The U.K. is the biggest country yet to examine the explosive topic of the pay gap between women and men via mandatory annual disclosures. For a second year, employers with at least 250 workers in Britain have reported gender wage data, after the results from a debut survey in 2018 produced widespread criticism. In aggregate, the gap is little changed from the previous year, highlighting again how women are under-represented in higher-paying roles, and why it will likely take years to narrow the difference.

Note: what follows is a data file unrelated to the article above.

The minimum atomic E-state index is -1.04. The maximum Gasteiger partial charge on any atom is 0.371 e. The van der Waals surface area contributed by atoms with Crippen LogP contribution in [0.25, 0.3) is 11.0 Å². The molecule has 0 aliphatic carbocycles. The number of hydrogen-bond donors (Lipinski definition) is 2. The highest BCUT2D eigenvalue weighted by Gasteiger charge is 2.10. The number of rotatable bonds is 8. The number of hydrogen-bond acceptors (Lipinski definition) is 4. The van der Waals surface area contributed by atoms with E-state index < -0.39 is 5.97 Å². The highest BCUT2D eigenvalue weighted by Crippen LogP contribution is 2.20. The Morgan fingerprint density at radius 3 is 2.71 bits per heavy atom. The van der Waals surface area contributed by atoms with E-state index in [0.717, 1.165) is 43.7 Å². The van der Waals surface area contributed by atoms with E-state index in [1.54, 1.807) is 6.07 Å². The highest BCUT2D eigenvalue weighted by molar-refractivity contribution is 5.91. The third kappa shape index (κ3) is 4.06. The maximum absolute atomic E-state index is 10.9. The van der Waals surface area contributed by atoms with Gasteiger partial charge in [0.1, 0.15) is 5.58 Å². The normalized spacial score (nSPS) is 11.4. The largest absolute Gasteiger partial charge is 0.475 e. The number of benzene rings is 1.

About half of private employers saw their pay gap narrow, while half said the difference was worse or there was no change, according to preliminary data from the Government Equalities Office. Analysis of 10,455 filings by Bloomberg shows the overall figure was little changed, with a mean pay gap of 14.23 percent on April 5, 2018, compared with 14.21 a year earlier, based on all types of organizations. The median difference was 9.6 percent, compared with 9.2 percent. The disparity in bonus payments however widened to 15.7 percent from 8.4 percent. Men in aggregate were paid more at 88 percent of companies and public-sector bodies, according to Bloomberg.